Contingency and disaster inventory (CDI) insures against unexpected situations outside the realm of those covered by traditional safety stock inventory. Those situations include natural disasters, labor strikes, and other abnormal supply chain disruptions. For example, in our work with telecommunications and utilities clients we often plan for contingency and disaster inventory to maintain service in the event of hurricanes, floods, or snow storms.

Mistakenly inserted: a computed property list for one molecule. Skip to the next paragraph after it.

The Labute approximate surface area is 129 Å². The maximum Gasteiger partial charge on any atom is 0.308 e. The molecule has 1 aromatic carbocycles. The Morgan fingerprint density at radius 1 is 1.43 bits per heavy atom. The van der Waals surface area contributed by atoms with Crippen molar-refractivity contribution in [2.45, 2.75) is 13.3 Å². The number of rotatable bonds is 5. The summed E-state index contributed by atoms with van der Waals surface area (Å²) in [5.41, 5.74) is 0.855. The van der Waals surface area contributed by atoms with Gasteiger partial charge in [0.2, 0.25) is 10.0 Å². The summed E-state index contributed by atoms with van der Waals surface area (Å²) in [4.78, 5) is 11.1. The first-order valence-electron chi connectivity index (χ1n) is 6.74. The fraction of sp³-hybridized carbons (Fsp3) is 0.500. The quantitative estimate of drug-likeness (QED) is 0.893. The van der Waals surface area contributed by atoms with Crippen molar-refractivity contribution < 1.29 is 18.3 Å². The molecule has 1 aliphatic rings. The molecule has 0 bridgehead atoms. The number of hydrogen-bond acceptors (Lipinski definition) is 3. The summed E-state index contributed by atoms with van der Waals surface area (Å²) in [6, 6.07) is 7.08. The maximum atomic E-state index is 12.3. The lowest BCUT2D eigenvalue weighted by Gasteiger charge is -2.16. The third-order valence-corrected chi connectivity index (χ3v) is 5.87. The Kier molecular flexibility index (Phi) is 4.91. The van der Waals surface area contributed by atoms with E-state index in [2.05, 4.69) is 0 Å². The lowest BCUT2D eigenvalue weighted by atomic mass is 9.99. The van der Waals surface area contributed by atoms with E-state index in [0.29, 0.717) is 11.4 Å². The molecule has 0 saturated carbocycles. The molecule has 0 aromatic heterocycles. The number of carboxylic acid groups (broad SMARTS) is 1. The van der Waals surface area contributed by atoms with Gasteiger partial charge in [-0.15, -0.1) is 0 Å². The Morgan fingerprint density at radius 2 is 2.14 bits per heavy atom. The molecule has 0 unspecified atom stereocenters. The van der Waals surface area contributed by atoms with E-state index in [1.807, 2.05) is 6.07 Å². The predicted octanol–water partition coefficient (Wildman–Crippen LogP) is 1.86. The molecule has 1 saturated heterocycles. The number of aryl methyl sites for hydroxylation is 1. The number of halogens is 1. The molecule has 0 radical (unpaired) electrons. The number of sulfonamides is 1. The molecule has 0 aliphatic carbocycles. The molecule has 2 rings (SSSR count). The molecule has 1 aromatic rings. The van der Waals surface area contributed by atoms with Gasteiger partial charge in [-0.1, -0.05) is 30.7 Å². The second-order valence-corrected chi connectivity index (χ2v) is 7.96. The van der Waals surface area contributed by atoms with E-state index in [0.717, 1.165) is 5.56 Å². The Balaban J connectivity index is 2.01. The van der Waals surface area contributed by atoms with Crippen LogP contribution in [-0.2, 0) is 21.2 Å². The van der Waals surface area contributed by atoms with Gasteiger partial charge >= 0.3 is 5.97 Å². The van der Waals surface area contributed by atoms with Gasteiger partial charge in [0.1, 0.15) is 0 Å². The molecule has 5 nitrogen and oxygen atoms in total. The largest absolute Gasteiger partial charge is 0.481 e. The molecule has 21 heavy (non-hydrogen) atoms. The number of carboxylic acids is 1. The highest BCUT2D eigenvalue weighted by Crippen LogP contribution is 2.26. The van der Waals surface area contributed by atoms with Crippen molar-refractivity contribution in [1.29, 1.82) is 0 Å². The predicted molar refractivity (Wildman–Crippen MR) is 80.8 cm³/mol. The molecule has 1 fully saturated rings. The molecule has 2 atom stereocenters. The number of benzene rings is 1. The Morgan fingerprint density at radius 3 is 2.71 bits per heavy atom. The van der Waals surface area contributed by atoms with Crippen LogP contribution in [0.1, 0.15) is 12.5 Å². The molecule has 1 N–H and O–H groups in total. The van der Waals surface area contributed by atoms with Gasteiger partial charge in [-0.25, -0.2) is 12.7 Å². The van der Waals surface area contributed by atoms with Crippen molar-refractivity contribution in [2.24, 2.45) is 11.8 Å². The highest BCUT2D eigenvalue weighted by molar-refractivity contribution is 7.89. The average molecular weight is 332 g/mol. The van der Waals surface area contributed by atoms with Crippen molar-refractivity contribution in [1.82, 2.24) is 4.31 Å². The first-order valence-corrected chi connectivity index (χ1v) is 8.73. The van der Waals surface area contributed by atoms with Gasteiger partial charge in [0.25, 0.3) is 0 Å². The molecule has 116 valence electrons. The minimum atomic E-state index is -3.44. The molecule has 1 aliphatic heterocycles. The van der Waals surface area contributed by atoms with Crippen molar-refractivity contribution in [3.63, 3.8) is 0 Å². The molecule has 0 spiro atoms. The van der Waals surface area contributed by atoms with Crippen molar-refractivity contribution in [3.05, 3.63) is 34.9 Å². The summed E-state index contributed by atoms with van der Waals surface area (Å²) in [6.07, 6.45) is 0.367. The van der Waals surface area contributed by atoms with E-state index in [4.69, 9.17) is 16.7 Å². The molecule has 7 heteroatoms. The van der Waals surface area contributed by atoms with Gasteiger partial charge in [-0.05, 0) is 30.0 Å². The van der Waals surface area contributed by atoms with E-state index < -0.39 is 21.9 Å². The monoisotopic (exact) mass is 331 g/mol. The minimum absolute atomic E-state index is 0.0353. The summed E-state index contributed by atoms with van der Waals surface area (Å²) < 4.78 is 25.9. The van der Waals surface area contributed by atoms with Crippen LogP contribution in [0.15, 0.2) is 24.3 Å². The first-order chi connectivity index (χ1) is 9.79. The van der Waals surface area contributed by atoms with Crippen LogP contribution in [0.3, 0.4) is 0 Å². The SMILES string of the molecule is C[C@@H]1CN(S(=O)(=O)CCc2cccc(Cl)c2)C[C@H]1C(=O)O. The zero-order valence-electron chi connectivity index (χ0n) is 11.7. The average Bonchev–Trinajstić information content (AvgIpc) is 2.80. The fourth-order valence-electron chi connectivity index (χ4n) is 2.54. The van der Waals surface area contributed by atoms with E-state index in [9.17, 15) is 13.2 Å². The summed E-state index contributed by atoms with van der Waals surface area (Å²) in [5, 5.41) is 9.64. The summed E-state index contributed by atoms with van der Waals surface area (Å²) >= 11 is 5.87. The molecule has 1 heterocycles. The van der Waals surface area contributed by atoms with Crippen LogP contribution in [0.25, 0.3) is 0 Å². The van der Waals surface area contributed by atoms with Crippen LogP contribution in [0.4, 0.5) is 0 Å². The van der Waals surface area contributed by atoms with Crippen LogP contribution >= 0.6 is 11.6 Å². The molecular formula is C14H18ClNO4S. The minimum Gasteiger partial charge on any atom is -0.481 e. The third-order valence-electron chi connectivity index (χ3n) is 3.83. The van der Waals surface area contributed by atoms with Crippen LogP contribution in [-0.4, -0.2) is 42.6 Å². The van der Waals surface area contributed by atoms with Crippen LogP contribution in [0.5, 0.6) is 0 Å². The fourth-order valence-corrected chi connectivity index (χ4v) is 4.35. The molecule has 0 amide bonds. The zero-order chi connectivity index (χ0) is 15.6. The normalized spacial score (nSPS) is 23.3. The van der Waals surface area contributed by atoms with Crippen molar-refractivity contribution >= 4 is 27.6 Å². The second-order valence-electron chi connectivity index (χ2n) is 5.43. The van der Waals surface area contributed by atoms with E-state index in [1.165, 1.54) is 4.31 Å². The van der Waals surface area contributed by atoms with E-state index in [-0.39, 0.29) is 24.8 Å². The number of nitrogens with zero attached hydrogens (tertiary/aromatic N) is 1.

Prophesied by Christ as the labor pains of the end times, the frequency and severity of highly unusual supply chain disruptions are increasing. In fact, according to the UN disaster risk reduction agency, UNISDR, 2011 was the most catastrophic year on record with 27,782 people killed in 302 incidents inflicting damage in excess of $366 billion. The most dramatic of those incidents was the simultaneous earthquake and tsunami that struck Japan, a place and people near and dear to my heart. Our small office in downtown Tokyo was damaged by the earthquake and one of our LogOS™ team members lost a relative in the tsunami. It is ironic that the incident exposing many of the risks in lean thinking would strike Japan, the birthplace of lean thinking. That incident is now the catalyst for re-thinking inventory levels and supply chains that are designed with dangerously naïve assumptions of supply chain certainties.